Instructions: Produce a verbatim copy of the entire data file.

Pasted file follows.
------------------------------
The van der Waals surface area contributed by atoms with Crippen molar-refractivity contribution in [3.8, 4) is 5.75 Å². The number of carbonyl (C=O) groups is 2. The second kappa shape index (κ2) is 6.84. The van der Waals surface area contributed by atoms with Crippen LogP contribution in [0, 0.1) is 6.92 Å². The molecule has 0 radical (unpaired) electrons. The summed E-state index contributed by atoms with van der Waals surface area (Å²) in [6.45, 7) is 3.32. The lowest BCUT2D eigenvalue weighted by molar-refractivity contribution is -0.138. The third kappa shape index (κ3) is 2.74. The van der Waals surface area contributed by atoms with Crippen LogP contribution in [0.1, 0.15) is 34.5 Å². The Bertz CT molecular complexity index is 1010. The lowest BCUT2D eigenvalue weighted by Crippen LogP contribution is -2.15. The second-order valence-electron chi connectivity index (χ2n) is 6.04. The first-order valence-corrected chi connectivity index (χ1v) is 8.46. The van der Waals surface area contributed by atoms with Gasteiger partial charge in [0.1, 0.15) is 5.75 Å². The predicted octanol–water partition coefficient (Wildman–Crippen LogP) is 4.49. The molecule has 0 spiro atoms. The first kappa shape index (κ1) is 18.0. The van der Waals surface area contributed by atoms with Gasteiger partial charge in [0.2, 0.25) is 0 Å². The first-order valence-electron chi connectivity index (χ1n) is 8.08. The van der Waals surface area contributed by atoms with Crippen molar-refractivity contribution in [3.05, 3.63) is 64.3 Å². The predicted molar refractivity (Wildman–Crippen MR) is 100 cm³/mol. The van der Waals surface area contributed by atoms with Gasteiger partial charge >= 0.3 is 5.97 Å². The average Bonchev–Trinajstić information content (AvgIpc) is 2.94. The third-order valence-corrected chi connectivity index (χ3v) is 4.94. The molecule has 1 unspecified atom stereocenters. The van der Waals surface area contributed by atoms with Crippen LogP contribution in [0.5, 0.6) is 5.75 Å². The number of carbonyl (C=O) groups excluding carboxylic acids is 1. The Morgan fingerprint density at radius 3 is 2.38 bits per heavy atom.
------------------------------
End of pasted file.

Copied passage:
The van der Waals surface area contributed by atoms with Crippen molar-refractivity contribution in [3.8, 4) is 5.75 Å². The number of carbonyl (C=O) groups is 2. The second kappa shape index (κ2) is 6.84. The van der Waals surface area contributed by atoms with Crippen LogP contribution in [0, 0.1) is 6.92 Å². The molecule has 0 radical (unpaired) electrons. The summed E-state index contributed by atoms with van der Waals surface area (Å²) in [6.45, 7) is 3.32. The lowest BCUT2D eigenvalue weighted by molar-refractivity contribution is -0.138. The third kappa shape index (κ3) is 2.74. The van der Waals surface area contributed by atoms with Crippen LogP contribution in [0.1, 0.15) is 34.5 Å². The Bertz CT molecular complexity index is 1010. The lowest BCUT2D eigenvalue weighted by Crippen LogP contribution is -2.15. The second-order valence-electron chi connectivity index (χ2n) is 6.04. The first-order valence-corrected chi connectivity index (χ1v) is 8.46. The van der Waals surface area contributed by atoms with Gasteiger partial charge in [0.1, 0.15) is 5.75 Å². The predicted octanol–water partition coefficient (Wildman–Crippen LogP) is 4.49. The molecule has 0 spiro atoms. The first kappa shape index (κ1) is 18.0. The van der Waals surface area contributed by atoms with Gasteiger partial charge in [0.2, 0.25) is 0 Å². The first-order valence-electron chi connectivity index (χ1n) is 8.08. The van der Waals surface area contributed by atoms with Crippen molar-refractivity contribution in [3.05, 3.63) is 64.3 Å². The predicted molar refractivity (Wildman–Crippen MR) is 100 cm³/mol. The van der Waals surface area contributed by atoms with Gasteiger partial charge >= 0.3 is 5.97 Å². The average Bonchev–Trinajstić information content (AvgIpc) is 2.94. The third-order valence-corrected chi connectivity index (χ3v) is 4.94. The molecule has 1 unspecified atom stereocenters. The van der Waals surface area contributed by atoms with Crippen LogP contribution in [0.5, 0.6) is 5.75 Å². The number of carbonyl (C=O) groups excluding carboxylic acids is 1. The Morgan fingerprint density at radius 3 is 2.38 bits per heavy atom.